London, 1975. The National Front, extreme right party, has the wind in its sails. The politician Enoch Powell, member of Parliament, raged against Blacks and other minorities that threaten to invade the United Kingdom. In 1976, Eric Clapton, drunk on the stage of Birmingham, explains that the country is becoming “a colony of black”. David Bowie launches into a tirade comparing Adolf Hitler to feature rock.
Ordinary racism, obvious, institutional, is everywhere. The photographer Red Saunders has published, with other artists, an open letter taking Rod Stewart at a party and asking him to fight racism. The movement Rock Against Racism (RAR) has just been born. Quickly, ordinary citizens have joined the movement. A first concert, followed by the publication of a magazine, gives the movement a greater visibility. Groups The Clash and Steel Pulse join this fight, offering a concert in London in 1978 after a march against racism attended by 100 000 people.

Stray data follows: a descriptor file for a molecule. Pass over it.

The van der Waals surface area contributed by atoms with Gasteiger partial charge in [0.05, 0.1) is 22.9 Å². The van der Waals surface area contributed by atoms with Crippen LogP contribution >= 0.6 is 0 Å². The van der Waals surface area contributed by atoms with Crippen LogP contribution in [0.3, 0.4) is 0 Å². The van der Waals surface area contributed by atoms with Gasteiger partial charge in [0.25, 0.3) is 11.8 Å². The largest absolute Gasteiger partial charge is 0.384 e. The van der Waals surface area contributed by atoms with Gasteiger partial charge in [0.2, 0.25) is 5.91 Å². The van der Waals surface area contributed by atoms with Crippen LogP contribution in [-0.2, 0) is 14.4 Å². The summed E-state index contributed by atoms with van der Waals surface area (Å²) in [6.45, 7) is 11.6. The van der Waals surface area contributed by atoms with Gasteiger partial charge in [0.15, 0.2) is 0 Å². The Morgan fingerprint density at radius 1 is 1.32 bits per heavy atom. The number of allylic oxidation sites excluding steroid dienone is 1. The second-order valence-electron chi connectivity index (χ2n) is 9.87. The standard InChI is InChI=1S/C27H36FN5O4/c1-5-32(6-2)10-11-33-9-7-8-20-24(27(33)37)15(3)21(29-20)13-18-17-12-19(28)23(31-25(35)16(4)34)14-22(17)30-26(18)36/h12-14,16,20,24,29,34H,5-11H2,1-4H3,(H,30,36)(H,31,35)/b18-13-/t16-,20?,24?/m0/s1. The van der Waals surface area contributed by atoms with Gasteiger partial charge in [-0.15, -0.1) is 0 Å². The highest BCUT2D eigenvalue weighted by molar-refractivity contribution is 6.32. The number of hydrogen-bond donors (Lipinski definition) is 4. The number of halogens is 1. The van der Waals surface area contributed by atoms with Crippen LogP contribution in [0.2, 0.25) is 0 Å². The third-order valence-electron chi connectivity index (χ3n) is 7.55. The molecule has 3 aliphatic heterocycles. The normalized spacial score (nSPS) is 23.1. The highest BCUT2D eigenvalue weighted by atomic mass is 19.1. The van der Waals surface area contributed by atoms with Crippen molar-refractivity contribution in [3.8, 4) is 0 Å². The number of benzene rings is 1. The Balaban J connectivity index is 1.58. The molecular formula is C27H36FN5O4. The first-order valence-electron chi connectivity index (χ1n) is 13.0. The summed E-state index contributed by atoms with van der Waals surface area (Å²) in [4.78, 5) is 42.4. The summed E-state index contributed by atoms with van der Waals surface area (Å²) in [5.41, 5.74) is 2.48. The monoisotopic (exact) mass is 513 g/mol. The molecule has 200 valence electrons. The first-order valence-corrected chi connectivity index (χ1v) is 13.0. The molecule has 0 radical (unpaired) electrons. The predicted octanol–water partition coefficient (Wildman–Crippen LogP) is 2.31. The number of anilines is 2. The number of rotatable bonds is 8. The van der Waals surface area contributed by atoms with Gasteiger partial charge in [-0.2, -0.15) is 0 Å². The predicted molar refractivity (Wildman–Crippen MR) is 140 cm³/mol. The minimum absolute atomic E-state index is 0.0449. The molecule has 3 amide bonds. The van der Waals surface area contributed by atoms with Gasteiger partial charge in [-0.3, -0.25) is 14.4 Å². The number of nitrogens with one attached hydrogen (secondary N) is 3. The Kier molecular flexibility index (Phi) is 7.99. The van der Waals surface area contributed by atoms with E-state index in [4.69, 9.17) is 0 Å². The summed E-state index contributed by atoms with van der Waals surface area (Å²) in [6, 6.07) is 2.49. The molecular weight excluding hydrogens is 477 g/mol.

Mixing interviews and documents of the time, the director Rubika Shah examines the reasons for this xenophobia, born of the past british colonizers. It takes care also to interview the members of the RAR, show their actions, capturing the atmosphere of the time in charge of the promises.
But, in doing so, the filmmaker whose “White Riot” has won several awards, also speaks today. Because the arguments are the same to get rid of people whose skin color is darker. Unemployment, immigration, invasion,… the discourse, today as yesterday, denote an irrational fear of the other. By focusing on the concrete actions of RAR, Rubika Shah also shows that ordinary citizens can quickly and without means to engage and make a difference.
With a visual style, archival, black and white, animation, etc – that captures and holds the attention, the director leads the film in this era, unknown or forgotten and creates a disturbing work of news.